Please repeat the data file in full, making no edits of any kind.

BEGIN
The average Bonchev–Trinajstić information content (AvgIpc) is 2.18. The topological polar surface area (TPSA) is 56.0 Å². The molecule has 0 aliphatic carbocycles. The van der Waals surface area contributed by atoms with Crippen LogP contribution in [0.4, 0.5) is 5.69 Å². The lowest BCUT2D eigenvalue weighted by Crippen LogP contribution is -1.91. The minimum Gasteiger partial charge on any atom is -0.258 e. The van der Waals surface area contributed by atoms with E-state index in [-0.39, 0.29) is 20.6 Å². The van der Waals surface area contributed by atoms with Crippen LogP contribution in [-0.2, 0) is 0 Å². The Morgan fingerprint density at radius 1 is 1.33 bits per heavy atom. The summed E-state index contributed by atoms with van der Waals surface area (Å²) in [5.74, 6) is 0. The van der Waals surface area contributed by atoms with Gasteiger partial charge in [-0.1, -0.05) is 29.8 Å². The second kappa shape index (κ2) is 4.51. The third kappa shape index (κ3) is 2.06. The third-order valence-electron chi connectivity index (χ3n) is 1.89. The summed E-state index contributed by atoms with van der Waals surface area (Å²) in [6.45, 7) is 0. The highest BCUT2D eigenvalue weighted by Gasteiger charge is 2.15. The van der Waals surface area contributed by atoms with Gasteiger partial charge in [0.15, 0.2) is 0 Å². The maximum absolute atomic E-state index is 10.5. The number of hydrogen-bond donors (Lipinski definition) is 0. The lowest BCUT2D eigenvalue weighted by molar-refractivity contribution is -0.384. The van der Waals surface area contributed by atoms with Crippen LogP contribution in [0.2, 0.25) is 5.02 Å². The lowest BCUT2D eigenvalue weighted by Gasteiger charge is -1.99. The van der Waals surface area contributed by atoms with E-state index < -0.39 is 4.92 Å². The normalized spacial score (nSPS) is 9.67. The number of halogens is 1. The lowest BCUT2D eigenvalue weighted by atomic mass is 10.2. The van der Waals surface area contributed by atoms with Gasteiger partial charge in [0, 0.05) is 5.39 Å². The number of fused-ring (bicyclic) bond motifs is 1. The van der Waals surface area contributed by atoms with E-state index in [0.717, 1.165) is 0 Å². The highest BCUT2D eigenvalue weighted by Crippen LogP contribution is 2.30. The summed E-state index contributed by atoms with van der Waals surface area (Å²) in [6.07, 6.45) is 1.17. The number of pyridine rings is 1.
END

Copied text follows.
The average Bonchev–Trinajstić information content (AvgIpc) is 2.18. The topological polar surface area (TPSA) is 56.0 Å². The molecule has 0 aliphatic carbocycles. The van der Waals surface area contributed by atoms with Crippen LogP contribution in [0.4, 0.5) is 5.69 Å². The lowest BCUT2D eigenvalue weighted by Crippen LogP contribution is -1.91. The minimum Gasteiger partial charge on any atom is -0.258 e. The van der Waals surface area contributed by atoms with E-state index in [-0.39, 0.29) is 20.6 Å². The van der Waals surface area contributed by atoms with Crippen LogP contribution in [-0.2, 0) is 0 Å². The Morgan fingerprint density at radius 1 is 1.33 bits per heavy atom. The summed E-state index contributed by atoms with van der Waals surface area (Å²) in [5.74, 6) is 0. The van der Waals surface area contributed by atoms with Gasteiger partial charge in [-0.1, -0.05) is 29.8 Å². The second kappa shape index (κ2) is 4.51. The third kappa shape index (κ3) is 2.06. The third-order valence-electron chi connectivity index (χ3n) is 1.89. The summed E-state index contributed by atoms with van der Waals surface area (Å²) in [6.45, 7) is 0. The highest BCUT2D eigenvalue weighted by Gasteiger charge is 2.15. The van der Waals surface area contributed by atoms with Gasteiger partial charge in [0.15, 0.2) is 0 Å². The maximum absolute atomic E-state index is 10.5. The number of hydrogen-bond donors (Lipinski definition) is 0. The lowest BCUT2D eigenvalue weighted by molar-refractivity contribution is -0.384. The van der Waals surface area contributed by atoms with Crippen LogP contribution in [0.2, 0.25) is 5.02 Å². The lowest BCUT2D eigenvalue weighted by Gasteiger charge is -1.99. The van der Waals surface area contributed by atoms with E-state index < -0.39 is 4.92 Å². The normalized spacial score (nSPS) is 9.67. The number of halogens is 1. The lowest BCUT2D eigenvalue weighted by atomic mass is 10.2. The van der Waals surface area contributed by atoms with Gasteiger partial charge in [0, 0.05) is 5.39 Å². The number of fused-ring (bicyclic) bond motifs is 1. The van der Waals surface area contributed by atoms with E-state index in [0.717, 1.165) is 0 Å². The highest BCUT2D eigenvalue weighted by Crippen LogP contribution is 2.30. The summed E-state index contributed by atoms with van der Waals surface area (Å²) in [6.07, 6.45) is 1.17. The number of pyridine rings is 1.